My Own Bird Place- Parrots and Finches

Approximately Week Old Baby Ringnecks

These are the parents of the babies
These are the parents of the babies

Breeding with My Indian Ringnecks (parakeets)

Indian Ringnecks are native from Africa and Asia. It is well known for these beautiful birds to cause extreme havoc with crops.

They come in many different color mutations. Personally I have had Lutino (yellow) White (albino) and a variety of greens.

At the moment one pair has had 5 babies.

The mother is blue, the father is grey. They produced 5 babies- 2 blue and 3 grey like their parents.

These 2 babies are from the last ones hatch, and they will be going to a new home. Now 4 weeks old and soon will be ready to be hand reared by their new owners. They will be fed from a spoon and kept as pets in their home.

These birds make beautiful pets and are great talkers. They love to interact and play with their owners, and are very cheeky birds.

Ringnecks generally breed from October to December. They lay from two to five eggs.

In some instances if you take the babies away from the parents soon after hatching and hand feed their babies, the parents may lay another lot of eggs and hatch them too. Its worth a try as long as you have plenty of spare time and lots of patience and the babies can be trying at times and will often bite especially as they grow older.

Training the young Ringneck

When buying a young bird a few weeks out of the nest you can still teach and train it as a pet.

Begin by placing it in the house in a smaller cage.  Each time you go past the nest, talk to the bird by name.  In a day or two  try leaving water in cage but take out its food, except to leave a piece of fruit. 

Now hold out your hand with very small spoon of seed on it.  Each time you try the bird will get more used to you.  It will then start to eat from the spoon.  Now try feeding from your hand.

Gradually coax the bird onto your hand.  If you persist in this manner he will be your friend for life. 

Teaching bird to talk:  Say the same name over and over again.  It is best to use a two sylible name.  When he learns that, teach him new words.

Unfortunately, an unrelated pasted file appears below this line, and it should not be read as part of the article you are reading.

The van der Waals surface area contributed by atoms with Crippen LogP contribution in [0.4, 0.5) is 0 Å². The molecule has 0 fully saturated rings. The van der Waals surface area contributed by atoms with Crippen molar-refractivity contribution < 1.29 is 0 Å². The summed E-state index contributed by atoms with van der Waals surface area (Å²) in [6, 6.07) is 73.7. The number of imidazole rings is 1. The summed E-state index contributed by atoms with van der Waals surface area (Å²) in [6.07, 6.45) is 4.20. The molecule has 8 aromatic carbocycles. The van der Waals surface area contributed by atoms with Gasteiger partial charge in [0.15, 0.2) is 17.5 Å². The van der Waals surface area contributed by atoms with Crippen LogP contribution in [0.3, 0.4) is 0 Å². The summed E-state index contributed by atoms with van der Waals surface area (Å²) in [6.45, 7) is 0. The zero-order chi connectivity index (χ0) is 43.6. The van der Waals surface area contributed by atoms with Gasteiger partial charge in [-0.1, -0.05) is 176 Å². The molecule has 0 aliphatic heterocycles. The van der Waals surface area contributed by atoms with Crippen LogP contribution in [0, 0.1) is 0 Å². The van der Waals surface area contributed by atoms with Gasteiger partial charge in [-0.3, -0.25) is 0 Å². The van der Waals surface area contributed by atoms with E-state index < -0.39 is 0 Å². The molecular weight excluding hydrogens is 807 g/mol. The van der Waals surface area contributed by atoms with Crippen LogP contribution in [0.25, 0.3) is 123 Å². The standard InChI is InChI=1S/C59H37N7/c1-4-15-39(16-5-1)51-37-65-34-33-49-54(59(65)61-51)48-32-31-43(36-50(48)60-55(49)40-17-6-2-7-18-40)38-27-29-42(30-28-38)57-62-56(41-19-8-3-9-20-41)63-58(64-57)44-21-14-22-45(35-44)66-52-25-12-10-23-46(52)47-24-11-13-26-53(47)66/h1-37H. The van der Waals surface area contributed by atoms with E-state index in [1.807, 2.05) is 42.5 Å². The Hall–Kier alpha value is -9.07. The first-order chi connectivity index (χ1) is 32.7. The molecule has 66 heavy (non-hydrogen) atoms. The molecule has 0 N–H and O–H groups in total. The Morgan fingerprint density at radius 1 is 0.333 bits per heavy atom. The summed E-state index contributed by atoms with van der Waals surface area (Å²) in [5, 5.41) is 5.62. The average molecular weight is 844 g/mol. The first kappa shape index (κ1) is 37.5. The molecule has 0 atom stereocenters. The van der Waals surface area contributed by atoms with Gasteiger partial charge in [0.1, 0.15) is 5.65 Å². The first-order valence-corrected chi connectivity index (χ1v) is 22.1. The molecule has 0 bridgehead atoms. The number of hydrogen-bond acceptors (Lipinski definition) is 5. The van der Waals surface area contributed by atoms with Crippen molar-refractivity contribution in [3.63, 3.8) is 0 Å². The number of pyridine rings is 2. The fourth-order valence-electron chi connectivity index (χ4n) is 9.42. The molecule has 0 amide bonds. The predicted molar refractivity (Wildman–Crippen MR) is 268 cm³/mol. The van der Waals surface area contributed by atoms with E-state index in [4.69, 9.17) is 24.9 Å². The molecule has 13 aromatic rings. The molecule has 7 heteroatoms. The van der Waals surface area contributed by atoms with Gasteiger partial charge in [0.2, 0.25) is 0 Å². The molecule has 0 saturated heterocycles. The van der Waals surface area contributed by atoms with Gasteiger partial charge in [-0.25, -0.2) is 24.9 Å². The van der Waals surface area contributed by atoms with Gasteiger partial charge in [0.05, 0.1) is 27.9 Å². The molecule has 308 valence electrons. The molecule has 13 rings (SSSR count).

Hand Feeding Parrots

This is a great way to prepare young parrots as your pet, or to make them used to being handled by humans. If this is done at a very young age, start before they leave the nest. This is very time consuming, I kid you not, and very messy.

Not only will the young ones play up and make it hard for you to get the food down their necks, they will spit it all over the place. When you first start feeding them you wont know just how much they have actually eaten because they waste so much. Always clean birds after each feed, as they could catch a chill if left wet. I wrapped my birds up, leaving just their head out to keep them cleaner.

You can use a syringe, or a modified teaspoon, (bent up at the sides to form a spout). They need the food to be mixed with warm water. At first it needs to be a little runny, as they progress, thicken it up. Never give them cold or stale food. Always mix food fresh each time you feed them.

As they learn to fly feeding time will be more interesting to say the least. They will fly away at the first chance they get. Once they get used to you they will come to you as soon as you open up their cage. Feeding is best done inside a room, or they could escape.

Use this time to teach them to talk. This is best done by naming them. A two syllable name is best. Repeat this name only, when they know that then add more words or repetitively whistle a tune and before you know it they will mimick you. I had a bird that mimicked our phone. They are great birds and make wonderful pets.

Have fun and enjoy, they are a beautiful bird.

Nearly four week old baby ringnecks
Nearly four week old baby ringnecks